Episode 6 of The Haunting of Hill House is called “Two Storms.” It’s a mundane title for one of the best, most intricate hours of television I’ve ever seen. The basic (non-spoiler) plot is this: the Crain family, whom we follow throughout the series, have reunited for a funeral. While they’re in the funeral home, a terrible thunderstorm breaks out. As the reunion goes from “tense” to “shouted recriminations,” thunder rolls, lightning flashes, and the power blips in and out. Woven into this present-day storyline are flashbacks to the Crains nearly twenty years earlier, while they’re still living in Hill House, during an even more violent storm. Both storms are creepy and yes, there are ghosts.

But of course this is only a hint of what’s going on. The show layers the timelines seamlessly, so a character will walk through a door in the funeral parlor and suddenly be themselves, twenty years earlier, walking into the kitchen at Hill House. We recognize the roots of the tensions between the adult Crain siblings in their younger selves, having those arguments for the first time. Maybe the most effective trick is when patriarch Hugh Crain walks into the funeral home for the first time, and he sees all of his children as children; the camera pans across his pained face, and by the time it swings around the kids are seen as the adults they are now. All of this is accomplished with slow, gorgeous tracking shots, perfectly constructed sets, and actors who were willing to pop up and roll out of the way with perfect timing to take us back and forth in time. Of course most of all the actors are uncannily perfect and moving. In the end this is the episode that acts as a distillation of the whole series: a horror show that’s really about family bonds, guilt, and love. —Leah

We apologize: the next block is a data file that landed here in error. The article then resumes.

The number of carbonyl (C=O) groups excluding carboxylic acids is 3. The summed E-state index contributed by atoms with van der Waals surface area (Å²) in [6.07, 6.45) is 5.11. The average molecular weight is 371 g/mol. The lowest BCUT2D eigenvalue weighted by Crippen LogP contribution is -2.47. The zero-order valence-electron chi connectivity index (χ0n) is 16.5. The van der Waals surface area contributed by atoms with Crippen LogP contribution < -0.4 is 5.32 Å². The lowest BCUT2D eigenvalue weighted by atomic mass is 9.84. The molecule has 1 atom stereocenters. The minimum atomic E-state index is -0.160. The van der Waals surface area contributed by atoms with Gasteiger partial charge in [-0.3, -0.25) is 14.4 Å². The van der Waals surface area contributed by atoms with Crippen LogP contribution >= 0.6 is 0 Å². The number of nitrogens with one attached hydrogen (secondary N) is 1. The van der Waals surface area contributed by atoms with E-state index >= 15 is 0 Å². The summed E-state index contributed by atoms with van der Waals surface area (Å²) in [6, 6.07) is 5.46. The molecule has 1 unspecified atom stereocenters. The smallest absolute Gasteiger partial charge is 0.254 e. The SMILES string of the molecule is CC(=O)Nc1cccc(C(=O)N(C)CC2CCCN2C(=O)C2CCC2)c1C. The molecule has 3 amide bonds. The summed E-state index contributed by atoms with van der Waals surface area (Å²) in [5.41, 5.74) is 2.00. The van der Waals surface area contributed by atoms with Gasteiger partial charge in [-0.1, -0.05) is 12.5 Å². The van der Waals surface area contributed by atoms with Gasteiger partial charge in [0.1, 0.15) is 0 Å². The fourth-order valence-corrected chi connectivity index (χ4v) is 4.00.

“The Good, the Bad, and the Cuddly,” Legends of Tomorrow

I can’t think of another time that I’ve been as rewarded for sticking by a show through its bumpy first season (maybe Buffy?). From season two on, Legends of Tomorrow has been the CW superhero show that breaks from the norm: it’s funny, it’s self-aware, it’s opened its arms to every absurd thing about heroes and time travel and future technology and the sheer piled-up ridiculousness of constantly having to save the world, or the timeline, or your friends, or whatever. And the third season finale is a perfect case in point: to defeat the demon Mallus, the team has to unite the totems they’ve spent the season collecting—then focus the totems’ combined power into one powerful being. Their first attempt goes horribly awry. Their second results in something that only this show could’ve pulled off: a giant goddamn Beebo that proceeds to bodyslam Mallus into history.